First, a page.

This summer, Berlin's famous TV Tower will welcome visitors with a fresh lick of paint and some brand-spanking-new features. For those not heading to Berlin, there are plenty of other super-tall structures to visit -- assuming you've got a head for heights. Here, eight of the world's best.
Riga Television Tower
One of the world's most striking towers, Riga's television tower is the only three-legged broadcasting tower in the world and the tallest structure in the Baltics. Elevators whisk visitors up the legs towards an observation deck 97 meters above the ground -- the entire tower stretches 385 meters.
Oriental Pearl Tower
For over a decade the tallest building in China, the 468-meter Oriental Pearl boasts a whopping 15 observatory floors and even a hotel.
Tokyo Sky Tree
The Sky Tree stretches a whopping 634 meters into the sky and is now the second-tallest structure in the world after the Burj Khalifa in Dubai. The public opening won't be until later this year, when it's expected to dramatically improve digital broadcasting in downtown Tokyo. There are two observation decks.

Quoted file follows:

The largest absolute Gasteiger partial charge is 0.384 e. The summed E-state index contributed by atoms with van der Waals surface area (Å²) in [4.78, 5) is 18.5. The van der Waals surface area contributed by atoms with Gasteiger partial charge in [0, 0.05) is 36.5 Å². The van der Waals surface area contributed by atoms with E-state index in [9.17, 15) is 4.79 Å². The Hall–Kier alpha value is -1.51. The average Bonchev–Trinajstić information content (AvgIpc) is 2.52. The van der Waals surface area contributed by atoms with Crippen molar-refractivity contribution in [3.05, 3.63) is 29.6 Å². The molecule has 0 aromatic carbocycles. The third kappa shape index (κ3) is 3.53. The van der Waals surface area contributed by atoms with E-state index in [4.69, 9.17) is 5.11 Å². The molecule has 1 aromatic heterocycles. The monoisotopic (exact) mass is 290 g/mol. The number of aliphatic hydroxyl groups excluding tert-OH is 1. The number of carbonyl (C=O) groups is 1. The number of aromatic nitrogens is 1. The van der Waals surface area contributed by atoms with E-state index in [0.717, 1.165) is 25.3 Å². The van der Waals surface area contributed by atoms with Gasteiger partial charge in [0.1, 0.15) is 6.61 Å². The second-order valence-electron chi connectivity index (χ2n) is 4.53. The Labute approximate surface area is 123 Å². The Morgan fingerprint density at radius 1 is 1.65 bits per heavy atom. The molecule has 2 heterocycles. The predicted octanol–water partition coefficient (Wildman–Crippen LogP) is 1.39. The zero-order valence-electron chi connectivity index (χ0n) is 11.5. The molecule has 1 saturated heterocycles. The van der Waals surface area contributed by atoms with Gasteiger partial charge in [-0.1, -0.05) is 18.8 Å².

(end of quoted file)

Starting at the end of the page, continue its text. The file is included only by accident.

The CN Tower was the world's tallest structure for over three decades, its 553-meter height unbeaten until the completion of the Burj Khalifa, Canton Tower and Tokyo Sky Tree. It's arguably the world's most famous tourist tower, attracting two million visitors ever year to its 'Sky Pod' and the new 'EdgeWalk', the world's highest full-circle, hands-free walk.
China Central Television Tower
China Central Television's tower is reminscent of the CN Tower, but clocks in at 405 meters, making it considerably shorter -- although it's still the tallest structure in Beijing. There's a restaurant and observation deck and the structure attracts over 3.5 million tourists annually.
Standing 540 meters tall, Ostankino Tower is the tallest tower in Europe but has been damaged by a series of fires due to poor maintenance of the decades-old equipment.
The 368-meter German TV Tower is a relic of the divided capital's past, a vanity project by the Soviet leadership completed in 1969. Since then, it has been extensively renovated and is now a popular tourist attraction, with a restaurant at the top. Look out for the cross that appears to shine from the building's dome in the sunshine -- locals nicknamed the crucifix the 'Pope's Revenge' on fiercely-secular Soviet masters.
Kuala Lumpur Tower
Kuala Lumpur, Malaysia
The futuristic KL Tower reaches 421 meters into the sky and is a landmark of the Malaysian capital. The designs on the exterior reflect the country's Islamic culture, with the tourist observation deck standing 335 meters high